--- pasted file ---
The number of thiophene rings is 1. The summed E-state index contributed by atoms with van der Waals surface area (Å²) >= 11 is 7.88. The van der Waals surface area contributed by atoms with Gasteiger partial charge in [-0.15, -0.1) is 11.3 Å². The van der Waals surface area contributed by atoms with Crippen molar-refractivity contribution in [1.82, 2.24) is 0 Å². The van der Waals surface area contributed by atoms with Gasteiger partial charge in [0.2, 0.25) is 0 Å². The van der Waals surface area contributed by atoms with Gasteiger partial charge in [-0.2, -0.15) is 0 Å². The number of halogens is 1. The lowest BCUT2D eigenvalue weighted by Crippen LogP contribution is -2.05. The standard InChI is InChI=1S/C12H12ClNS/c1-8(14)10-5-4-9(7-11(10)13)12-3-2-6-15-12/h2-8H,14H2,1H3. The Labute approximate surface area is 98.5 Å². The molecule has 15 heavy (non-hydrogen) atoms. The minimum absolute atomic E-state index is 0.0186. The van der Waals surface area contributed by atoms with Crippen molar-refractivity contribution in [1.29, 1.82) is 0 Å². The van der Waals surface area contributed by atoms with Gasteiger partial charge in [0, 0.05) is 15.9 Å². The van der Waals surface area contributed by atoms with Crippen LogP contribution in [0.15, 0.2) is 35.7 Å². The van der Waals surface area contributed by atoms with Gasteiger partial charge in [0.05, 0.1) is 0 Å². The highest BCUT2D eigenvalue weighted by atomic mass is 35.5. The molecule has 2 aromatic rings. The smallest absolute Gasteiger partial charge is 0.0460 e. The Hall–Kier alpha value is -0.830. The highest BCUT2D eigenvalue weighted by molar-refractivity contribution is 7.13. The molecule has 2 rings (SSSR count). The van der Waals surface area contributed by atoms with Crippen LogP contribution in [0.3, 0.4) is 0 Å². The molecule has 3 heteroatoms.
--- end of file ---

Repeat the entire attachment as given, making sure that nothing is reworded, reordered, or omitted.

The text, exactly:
The number of thiophene rings is 1. The summed E-state index contributed by atoms with van der Waals surface area (Å²) >= 11 is 7.88. The van der Waals surface area contributed by atoms with Gasteiger partial charge in [-0.15, -0.1) is 11.3 Å². The van der Waals surface area contributed by atoms with Crippen molar-refractivity contribution in [1.82, 2.24) is 0 Å². The van der Waals surface area contributed by atoms with Gasteiger partial charge in [0.2, 0.25) is 0 Å². The van der Waals surface area contributed by atoms with Gasteiger partial charge in [-0.2, -0.15) is 0 Å². The number of halogens is 1. The lowest BCUT2D eigenvalue weighted by Crippen LogP contribution is -2.05. The standard InChI is InChI=1S/C12H12ClNS/c1-8(14)10-5-4-9(7-11(10)13)12-3-2-6-15-12/h2-8H,14H2,1H3. The Labute approximate surface area is 98.5 Å². The molecule has 15 heavy (non-hydrogen) atoms. The minimum absolute atomic E-state index is 0.0186. The van der Waals surface area contributed by atoms with Crippen molar-refractivity contribution in [1.29, 1.82) is 0 Å². The van der Waals surface area contributed by atoms with Gasteiger partial charge in [0, 0.05) is 15.9 Å². The van der Waals surface area contributed by atoms with Crippen LogP contribution in [0.15, 0.2) is 35.7 Å². The van der Waals surface area contributed by atoms with Gasteiger partial charge in [0.05, 0.1) is 0 Å². The highest BCUT2D eigenvalue weighted by atomic mass is 35.5. The molecule has 2 aromatic rings. The smallest absolute Gasteiger partial charge is 0.0460 e. The Hall–Kier alpha value is -0.830. The highest BCUT2D eigenvalue weighted by molar-refractivity contribution is 7.13. The molecule has 2 rings (SSSR count). The van der Waals surface area contributed by atoms with Crippen LogP contribution in [0.3, 0.4) is 0 Å². The molecule has 3 heteroatoms.